The situation is tense, uncomfortable and demanding. The coroner's role is to issue a swift and accurate determination of the cause and manner of death. In his or her efforts to do this, a coroner must sometimes restrict access to the scene. Often, survivors direct their anger at investigative personnel when, in reality, the tension of the situation is at the root of their stress. Cooperation with the coroner at the death scene allows him or her to document evidence that may lead to benefits through governmental agencies or insurance coverage.
As the investigation proceeds, your coroner has powers usually reserved for officers of the court: issuing subpoenas; authorizing autopsies; or calling for toxicological examinations of the body. Your coroner's investigation provides answers which help survivors cope with their loss.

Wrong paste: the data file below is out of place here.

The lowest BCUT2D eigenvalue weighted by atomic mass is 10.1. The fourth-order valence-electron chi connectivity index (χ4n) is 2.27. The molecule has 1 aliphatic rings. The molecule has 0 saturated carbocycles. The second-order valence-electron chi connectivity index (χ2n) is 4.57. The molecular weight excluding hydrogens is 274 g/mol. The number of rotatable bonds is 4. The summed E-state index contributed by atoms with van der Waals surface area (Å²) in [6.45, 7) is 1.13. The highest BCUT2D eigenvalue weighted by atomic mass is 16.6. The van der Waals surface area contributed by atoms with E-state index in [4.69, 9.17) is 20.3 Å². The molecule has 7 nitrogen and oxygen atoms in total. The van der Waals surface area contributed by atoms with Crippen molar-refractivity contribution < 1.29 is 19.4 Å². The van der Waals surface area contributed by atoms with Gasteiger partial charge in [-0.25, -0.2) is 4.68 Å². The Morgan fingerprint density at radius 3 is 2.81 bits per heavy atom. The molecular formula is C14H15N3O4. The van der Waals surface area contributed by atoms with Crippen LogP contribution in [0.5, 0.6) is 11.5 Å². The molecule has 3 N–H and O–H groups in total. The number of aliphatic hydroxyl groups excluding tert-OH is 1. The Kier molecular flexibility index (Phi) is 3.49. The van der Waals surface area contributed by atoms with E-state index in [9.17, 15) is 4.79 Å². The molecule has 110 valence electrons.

Public Information that must be released upon request
Section 36-2-14-18 of the Indiana Code says that the coroner is required to make available for public inspection and copying the following information:
- Name, age, race and address of the deceased;
- Address where body was found;
- Name of agency to which death was reported;
- Name of person reporting death;
- Name of public official or government employee present at the death scene;
- Name of person certifying death;
- Information regarding an autopsy, if performed, limited to the date, the person who performed the autopsy, where it was performed, and a conclusion as to (a) the probable cause, (b) the probable manner, and (c) the probable mechanism.
- Location to which body was removed; and
- Those records required under IC 36-2-14-5 and IC 36-2-14-10.